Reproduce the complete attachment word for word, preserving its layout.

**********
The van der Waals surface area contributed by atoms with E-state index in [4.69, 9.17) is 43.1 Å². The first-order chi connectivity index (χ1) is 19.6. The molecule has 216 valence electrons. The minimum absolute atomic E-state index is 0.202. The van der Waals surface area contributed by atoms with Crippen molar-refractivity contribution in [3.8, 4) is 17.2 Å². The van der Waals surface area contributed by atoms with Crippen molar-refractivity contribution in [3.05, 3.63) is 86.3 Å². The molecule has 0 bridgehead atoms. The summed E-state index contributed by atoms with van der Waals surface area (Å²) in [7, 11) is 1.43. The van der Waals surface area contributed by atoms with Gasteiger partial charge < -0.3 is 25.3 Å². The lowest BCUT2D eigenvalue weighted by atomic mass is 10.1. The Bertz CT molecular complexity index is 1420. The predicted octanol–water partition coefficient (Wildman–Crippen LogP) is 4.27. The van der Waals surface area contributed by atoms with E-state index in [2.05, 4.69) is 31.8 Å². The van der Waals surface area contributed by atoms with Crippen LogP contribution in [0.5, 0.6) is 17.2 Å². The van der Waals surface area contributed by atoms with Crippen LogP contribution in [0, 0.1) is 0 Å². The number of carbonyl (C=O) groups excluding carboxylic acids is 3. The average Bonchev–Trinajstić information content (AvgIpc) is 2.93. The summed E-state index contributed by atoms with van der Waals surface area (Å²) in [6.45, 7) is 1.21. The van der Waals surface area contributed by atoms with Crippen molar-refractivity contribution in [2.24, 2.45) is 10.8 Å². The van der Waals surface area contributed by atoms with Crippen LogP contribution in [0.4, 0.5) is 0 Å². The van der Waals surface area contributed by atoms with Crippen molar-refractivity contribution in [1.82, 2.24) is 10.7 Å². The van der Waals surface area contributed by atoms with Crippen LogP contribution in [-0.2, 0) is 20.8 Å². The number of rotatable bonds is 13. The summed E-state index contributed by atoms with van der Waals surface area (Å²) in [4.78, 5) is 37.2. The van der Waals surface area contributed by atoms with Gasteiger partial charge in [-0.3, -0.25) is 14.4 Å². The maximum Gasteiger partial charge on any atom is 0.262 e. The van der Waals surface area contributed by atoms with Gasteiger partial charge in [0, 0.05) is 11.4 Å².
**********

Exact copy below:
The van der Waals surface area contributed by atoms with E-state index in [4.69, 9.17) is 43.1 Å². The first-order chi connectivity index (χ1) is 19.6. The molecule has 216 valence electrons. The minimum absolute atomic E-state index is 0.202. The van der Waals surface area contributed by atoms with Crippen molar-refractivity contribution in [3.8, 4) is 17.2 Å². The van der Waals surface area contributed by atoms with Crippen molar-refractivity contribution in [3.05, 3.63) is 86.3 Å². The molecule has 0 bridgehead atoms. The summed E-state index contributed by atoms with van der Waals surface area (Å²) in [7, 11) is 1.43. The van der Waals surface area contributed by atoms with Gasteiger partial charge < -0.3 is 25.3 Å². The lowest BCUT2D eigenvalue weighted by atomic mass is 10.1. The Bertz CT molecular complexity index is 1420. The predicted octanol–water partition coefficient (Wildman–Crippen LogP) is 4.27. The van der Waals surface area contributed by atoms with E-state index in [2.05, 4.69) is 31.8 Å². The van der Waals surface area contributed by atoms with Crippen LogP contribution in [0.5, 0.6) is 17.2 Å². The van der Waals surface area contributed by atoms with Crippen LogP contribution in [0, 0.1) is 0 Å². The number of carbonyl (C=O) groups excluding carboxylic acids is 3. The average Bonchev–Trinajstić information content (AvgIpc) is 2.93. The summed E-state index contributed by atoms with van der Waals surface area (Å²) in [6.45, 7) is 1.21. The van der Waals surface area contributed by atoms with Crippen molar-refractivity contribution in [2.24, 2.45) is 10.8 Å². The van der Waals surface area contributed by atoms with Crippen LogP contribution in [0.4, 0.5) is 0 Å². The van der Waals surface area contributed by atoms with Crippen molar-refractivity contribution in [1.82, 2.24) is 10.7 Å². The van der Waals surface area contributed by atoms with Crippen LogP contribution in [-0.2, 0) is 20.8 Å². The number of rotatable bonds is 13. The summed E-state index contributed by atoms with van der Waals surface area (Å²) in [4.78, 5) is 37.2. The van der Waals surface area contributed by atoms with Gasteiger partial charge in [-0.3, -0.25) is 14.4 Å². The maximum Gasteiger partial charge on any atom is 0.262 e. The van der Waals surface area contributed by atoms with Gasteiger partial charge in [0, 0.05) is 11.4 Å².